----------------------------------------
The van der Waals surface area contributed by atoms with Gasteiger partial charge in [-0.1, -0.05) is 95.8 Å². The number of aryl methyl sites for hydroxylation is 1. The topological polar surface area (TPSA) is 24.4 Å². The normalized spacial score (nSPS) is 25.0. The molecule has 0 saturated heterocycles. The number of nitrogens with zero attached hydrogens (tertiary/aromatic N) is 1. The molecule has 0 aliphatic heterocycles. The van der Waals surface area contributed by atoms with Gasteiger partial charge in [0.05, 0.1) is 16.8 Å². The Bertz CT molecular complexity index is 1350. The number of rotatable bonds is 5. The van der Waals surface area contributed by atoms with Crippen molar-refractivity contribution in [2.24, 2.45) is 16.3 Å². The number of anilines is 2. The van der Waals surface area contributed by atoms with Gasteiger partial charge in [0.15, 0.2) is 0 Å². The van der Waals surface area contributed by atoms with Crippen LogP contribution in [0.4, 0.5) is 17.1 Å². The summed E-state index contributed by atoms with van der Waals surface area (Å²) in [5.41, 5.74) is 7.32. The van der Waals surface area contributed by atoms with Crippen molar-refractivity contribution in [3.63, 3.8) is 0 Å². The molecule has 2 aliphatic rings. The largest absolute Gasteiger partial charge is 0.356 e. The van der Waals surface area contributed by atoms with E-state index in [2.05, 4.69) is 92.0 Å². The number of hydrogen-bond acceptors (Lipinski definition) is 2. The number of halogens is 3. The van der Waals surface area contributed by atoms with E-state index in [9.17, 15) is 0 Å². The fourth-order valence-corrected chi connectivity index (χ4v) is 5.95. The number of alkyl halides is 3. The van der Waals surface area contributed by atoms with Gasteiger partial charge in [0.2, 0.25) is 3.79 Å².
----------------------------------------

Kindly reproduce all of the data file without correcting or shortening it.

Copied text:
The van der Waals surface area contributed by atoms with Gasteiger partial charge in [-0.1, -0.05) is 95.8 Å². The number of aryl methyl sites for hydroxylation is 1. The topological polar surface area (TPSA) is 24.4 Å². The normalized spacial score (nSPS) is 25.0. The molecule has 0 saturated heterocycles. The number of nitrogens with zero attached hydrogens (tertiary/aromatic N) is 1. The molecule has 0 aliphatic heterocycles. The van der Waals surface area contributed by atoms with Gasteiger partial charge in [0.05, 0.1) is 16.8 Å². The Bertz CT molecular complexity index is 1350. The number of rotatable bonds is 5. The van der Waals surface area contributed by atoms with Crippen molar-refractivity contribution in [2.24, 2.45) is 16.3 Å². The number of anilines is 2. The van der Waals surface area contributed by atoms with Gasteiger partial charge in [0.15, 0.2) is 0 Å². The van der Waals surface area contributed by atoms with Crippen LogP contribution in [0.4, 0.5) is 17.1 Å². The summed E-state index contributed by atoms with van der Waals surface area (Å²) in [5.41, 5.74) is 7.32. The van der Waals surface area contributed by atoms with Crippen molar-refractivity contribution in [3.63, 3.8) is 0 Å². The molecule has 2 aliphatic rings. The largest absolute Gasteiger partial charge is 0.356 e. The van der Waals surface area contributed by atoms with E-state index in [2.05, 4.69) is 92.0 Å². The number of hydrogen-bond acceptors (Lipinski definition) is 2. The number of halogens is 3. The van der Waals surface area contributed by atoms with E-state index in [9.17, 15) is 0 Å². The fourth-order valence-corrected chi connectivity index (χ4v) is 5.95. The number of alkyl halides is 3. The van der Waals surface area contributed by atoms with Gasteiger partial charge in [0.2, 0.25) is 3.79 Å².